Tuesday, June 8, 2010

Are You Done With That Tissue?

On the heels of the recent health care debate comes a timely bestseller about medical history and ethics: The Immortal Life of Henrietta Lacks by Rebecca Skloot. It tells the story of the woman behind HeLa cells, the first “immortal” line of cells grown in a lab. Although her cells facilitated everything from cancer research to cloning to the polio vaccine, the Lacks family never consented to their donation nor made a dime of profit from their use. In fact, they struggled to afford health care, and one son actually volunteered for medical testing to get a little money and a place to sleep. Lacks herself grew up in poverty, died at a young age from a particularly aggressive form of cervical cancer, and is buried in an unmarked grave.

The book raises interesting questions about medical ethics. Should we care if doctors routinely use discarded tissue for medical research? Should patient consent be required? Should the companies who convert these materials into medical products be the only ones to profit from their use, or do they owe something to the people who provided their raw materials?

Skloot is a gifted writer who profiles the characters in her tale as carefully as any novelist and makes complex scientific topics understandable and engaging reading. The book reminds us of the real, ordinary lives behind every scientific discovery and every historical event. And it illustrates once again how considerations of medical ethics lag behind technological and scientific advances.

Thursday, June 3, 2010

Mr. Right?

Forget what those online dating sites say about how they’re able to locate your soul mate with a series of insightful survey questions. Everyone knows it’s tougher than that. It’s especially tough for Polly, the heroine of Nevada Barr’s stand-alone thriller 13 ½. Having survived a horrendous childhood of poverty and neglect, Polly is a successful professor and single mother of two when she meets Marshall Marchand, a New Orleans architect. Her daughters do what any level-headed pair of sisters would do when faced with the prospect of a step-father: they schedule an interview, which Marshall aces. Polly, however, asks for some time to think.

And as the novel proceeds, there’s plenty to consider. Did Marshall rescue Polly and the girls in the nick of time or was he the one who caused their peril? What connection does Marshall have to the fortune teller Polly meets? Why is Marshall’s brother always hovering nearby, and can Polly trust him when he warns her about Marshall?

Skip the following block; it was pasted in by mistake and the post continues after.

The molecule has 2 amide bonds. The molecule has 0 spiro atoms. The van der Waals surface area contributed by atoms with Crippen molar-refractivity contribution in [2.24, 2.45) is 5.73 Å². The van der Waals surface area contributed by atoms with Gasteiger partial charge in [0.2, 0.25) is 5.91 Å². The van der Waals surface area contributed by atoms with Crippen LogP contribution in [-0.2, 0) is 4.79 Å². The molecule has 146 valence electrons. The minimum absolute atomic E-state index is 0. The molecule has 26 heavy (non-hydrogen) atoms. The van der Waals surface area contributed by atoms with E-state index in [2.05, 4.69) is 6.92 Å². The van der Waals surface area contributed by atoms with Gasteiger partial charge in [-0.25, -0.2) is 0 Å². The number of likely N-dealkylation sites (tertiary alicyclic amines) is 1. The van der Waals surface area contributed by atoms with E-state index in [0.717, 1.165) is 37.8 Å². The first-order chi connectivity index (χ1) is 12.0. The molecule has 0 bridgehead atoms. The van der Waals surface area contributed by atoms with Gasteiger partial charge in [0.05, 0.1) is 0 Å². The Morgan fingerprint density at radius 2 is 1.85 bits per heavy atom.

13 ½ is a decidedly creepy little novel told from multiple points of view, including a disconcerting deadpan voice with an interest in famous serial killers. And then there are the axe murders; did I mention the axe murders?

Fast-paced and tightly written, Barr’s novel made the New York Times best of the year list last year. You won’t be able to put it down.

Now it’s time to read about something nicer. Anyone know of a good novel about kittens drinking warm milk?

Wednesday, June 2, 2010

Time to Party

So how will you answer this fall when the teacher asks for that “How I Spent My Summer Vacation” theme? If you can stand the heat, it might be time to head to Alabama for the 50th anniversary of Harper Lee’s classic novel To Kill a Mockingbird. No matter how many times I read that book or see the movie, no matter how many awkward middle school essays it has indirectly forced me to grade over the years, I just never tire of Scout and Jem and Dill and Atticus and Boo. Who can resist the quiet moral authority of Gregory Peck patiently reading on the jailhouse steps, waiting for the mob he knows will arrive? What is more terrifying than the huge shadows on the Radley house at night or the kids fleeing through the woods to escape their unseen attacker?

It’s a nearly perfect novel, funded by the author’s generous friends whose Christmas gift one year allowed her to leave her job in airlines reservations and take time off to write.
Harper Lee, of course, never wrote anything else, but, really, why would you bother? She divides her time between New York and Alabama, still shops at the Piggly Wiggly and likes to drink coffee at Hardee’s. Her work is done. The characters live on. Boo Radley has become the namesake for everything from a rock band to a toy novelty shop in Spokane, and folks in Monroeville plan serve up “Tequila Mockingbirds” come July. I guess I should be horrified that people want to cash in on art this way, but I’m guessing that it doesn’t bother Lee that much. When you’ve written the nation’s favorite novel, you can afford to be generous.

Tuesday, June 1, 2010

Son of Hamas

I admit that I know very little about the Palestinian/Israeli history and conflict, and what little I do know has probably been influenced by a pro-Israel slant. I find it to be an extremely complicated and confusing issue, so I was intrigued when I came across Mosab Hassan Yousef's memoir, Son of Hamas. Mosab is the son of Sheikh Hassan Yousef, a founding member of Hamas. Once a devout Muslim and member of Hamas, Mosab has converted to Christianity and moved to the U.S. The writing is not spectacular, and the timing of events can be a bit confusing, but his account of his childhood living amongst the violence, his arrest, torture, and imprisonment in an Israeli prison, and his decision to work for Israel's Shin Bet makes for a compelling account. Mosab does a fairly good job of explaining the history of the different Palestinian organizations, the Palestinian side of the conflict, and the attempts for peace. Although his bias does come across occasionally, he does attempt to be fair to both sides. This is certainly not a definitive, unbiased history of this conflict, but it is an interesting story from a very unique perspective.